London - Twenty years after Princess Diana died, flowers and other tributes are again being placed outside Kensington Palace where she lived.
Although far fewer than the sea of bouquets left in the days after her death, they are no less poignant.
One message described Diana as a ‘beautiful person inside’ and signed off with: ‘You will be forever our Queen of Hearts.’
Ahead of Thursday’s anniversary staff at the palace, where Diana’s sons William and Harry still have homes, have been briefed to direct well-wishers with cards, candles and banners to the gates.
After the Princess died in a car crash in Paris on August 31, 1997, thousands came to Kensington Palace to pay their respects, often breaking down in tears.
In a recent BBC documentary Prince Harry, who was 12 at the time, recalled returning home from Balmoral to find ‘what seemed like hundreds of thousands of flowers scattered from the gates of Kensington Palace all the way down to Kensington High Street’. He added: ‘I remember people’s hands wet because of the tears they’d just wiped away from their face.’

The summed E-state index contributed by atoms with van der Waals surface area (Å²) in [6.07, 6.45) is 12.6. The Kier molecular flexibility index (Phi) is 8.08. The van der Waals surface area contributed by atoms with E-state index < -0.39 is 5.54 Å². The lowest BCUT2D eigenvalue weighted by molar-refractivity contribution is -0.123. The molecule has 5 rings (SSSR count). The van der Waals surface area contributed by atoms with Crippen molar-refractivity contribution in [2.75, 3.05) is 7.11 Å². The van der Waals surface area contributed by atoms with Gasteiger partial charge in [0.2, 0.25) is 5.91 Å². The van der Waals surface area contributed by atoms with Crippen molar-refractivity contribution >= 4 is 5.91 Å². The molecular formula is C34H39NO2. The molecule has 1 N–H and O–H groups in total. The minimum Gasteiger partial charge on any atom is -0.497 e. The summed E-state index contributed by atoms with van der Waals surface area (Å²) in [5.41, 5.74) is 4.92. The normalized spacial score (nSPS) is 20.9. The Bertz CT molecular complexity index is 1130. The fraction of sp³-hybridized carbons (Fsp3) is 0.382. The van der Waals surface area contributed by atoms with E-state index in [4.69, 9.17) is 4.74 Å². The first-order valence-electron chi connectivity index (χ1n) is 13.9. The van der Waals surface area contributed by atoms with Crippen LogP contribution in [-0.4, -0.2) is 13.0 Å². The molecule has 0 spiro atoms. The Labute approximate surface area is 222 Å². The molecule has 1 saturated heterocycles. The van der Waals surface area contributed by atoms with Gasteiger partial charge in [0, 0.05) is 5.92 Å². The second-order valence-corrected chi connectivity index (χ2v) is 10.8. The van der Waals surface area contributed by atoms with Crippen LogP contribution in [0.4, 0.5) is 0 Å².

When the time came to remove the tributes, Scouts, cab drivers and dozens of volunteer groups took part.
Flowers which were still fresh were taken to hospitals and nursing homes while teddy bears and toys were gathered up and distributed to children in need. This year the princes have taken control of how their mother will be publicly remembered.
Officials have not confirmed if there will be a walkabout at the makeshift Kensington Palace gate memorial, although the two princes are set to attend a reception tomorrow to celebrate Diana’s charity work in the White Garden created for her.
Joined by the Duchess of Cambridge, they will meet people from charities including the National Aids Trust, The Leprosy Mission, and Great Ormond Street Hospital.
Neither the brothers nor Prince Charles are expected to take part in any official engagements on Thursday. It is understood that the Prince of Wales will spend the anniversary privately in Scotland.